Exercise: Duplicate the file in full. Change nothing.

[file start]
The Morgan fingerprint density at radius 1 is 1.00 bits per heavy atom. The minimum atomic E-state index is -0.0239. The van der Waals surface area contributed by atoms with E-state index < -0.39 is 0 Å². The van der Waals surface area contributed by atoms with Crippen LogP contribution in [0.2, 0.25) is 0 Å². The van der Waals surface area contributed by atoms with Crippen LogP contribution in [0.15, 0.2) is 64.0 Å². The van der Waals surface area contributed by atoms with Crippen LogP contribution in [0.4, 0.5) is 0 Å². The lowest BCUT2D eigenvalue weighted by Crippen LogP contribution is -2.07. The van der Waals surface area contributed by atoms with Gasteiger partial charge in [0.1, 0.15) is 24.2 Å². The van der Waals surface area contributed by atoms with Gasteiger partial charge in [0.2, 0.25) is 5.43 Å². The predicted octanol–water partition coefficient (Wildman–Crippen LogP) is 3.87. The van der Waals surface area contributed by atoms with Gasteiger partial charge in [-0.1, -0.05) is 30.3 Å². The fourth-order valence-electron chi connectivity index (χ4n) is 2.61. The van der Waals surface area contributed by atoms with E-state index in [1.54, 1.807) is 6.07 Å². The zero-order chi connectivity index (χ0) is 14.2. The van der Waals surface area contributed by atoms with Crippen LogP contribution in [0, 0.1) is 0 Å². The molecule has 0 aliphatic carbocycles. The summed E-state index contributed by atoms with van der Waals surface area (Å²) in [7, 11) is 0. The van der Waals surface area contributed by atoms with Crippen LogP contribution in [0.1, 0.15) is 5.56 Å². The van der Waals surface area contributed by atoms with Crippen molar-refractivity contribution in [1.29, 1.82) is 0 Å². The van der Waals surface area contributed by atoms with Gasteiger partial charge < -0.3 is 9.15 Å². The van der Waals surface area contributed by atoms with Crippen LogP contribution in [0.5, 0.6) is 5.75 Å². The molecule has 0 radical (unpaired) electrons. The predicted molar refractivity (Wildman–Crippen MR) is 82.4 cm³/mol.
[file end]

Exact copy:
The Morgan fingerprint density at radius 1 is 1.00 bits per heavy atom. The minimum atomic E-state index is -0.0239. The van der Waals surface area contributed by atoms with E-state index < -0.39 is 0 Å². The van der Waals surface area contributed by atoms with Crippen LogP contribution in [0.2, 0.25) is 0 Å². The van der Waals surface area contributed by atoms with Crippen LogP contribution in [0.15, 0.2) is 64.0 Å². The van der Waals surface area contributed by atoms with Crippen LogP contribution in [0.4, 0.5) is 0 Å². The lowest BCUT2D eigenvalue weighted by Crippen LogP contribution is -2.07. The van der Waals surface area contributed by atoms with Gasteiger partial charge in [0.1, 0.15) is 24.2 Å². The van der Waals surface area contributed by atoms with Gasteiger partial charge in [0.2, 0.25) is 5.43 Å². The predicted octanol–water partition coefficient (Wildman–Crippen LogP) is 3.87. The van der Waals surface area contributed by atoms with Gasteiger partial charge in [-0.1, -0.05) is 30.3 Å². The fourth-order valence-electron chi connectivity index (χ4n) is 2.61. The van der Waals surface area contributed by atoms with E-state index in [1.54, 1.807) is 6.07 Å². The zero-order chi connectivity index (χ0) is 14.2. The van der Waals surface area contributed by atoms with Crippen LogP contribution in [0, 0.1) is 0 Å². The molecule has 0 aliphatic carbocycles. The summed E-state index contributed by atoms with van der Waals surface area (Å²) in [7, 11) is 0. The van der Waals surface area contributed by atoms with Crippen LogP contribution in [0.1, 0.15) is 5.56 Å². The van der Waals surface area contributed by atoms with Crippen molar-refractivity contribution in [1.29, 1.82) is 0 Å². The van der Waals surface area contributed by atoms with Gasteiger partial charge < -0.3 is 9.15 Å². The van der Waals surface area contributed by atoms with Crippen LogP contribution in [0.5, 0.6) is 5.75 Å². The molecule has 0 radical (unpaired) electrons. The predicted molar refractivity (Wildman–Crippen MR) is 82.4 cm³/mol.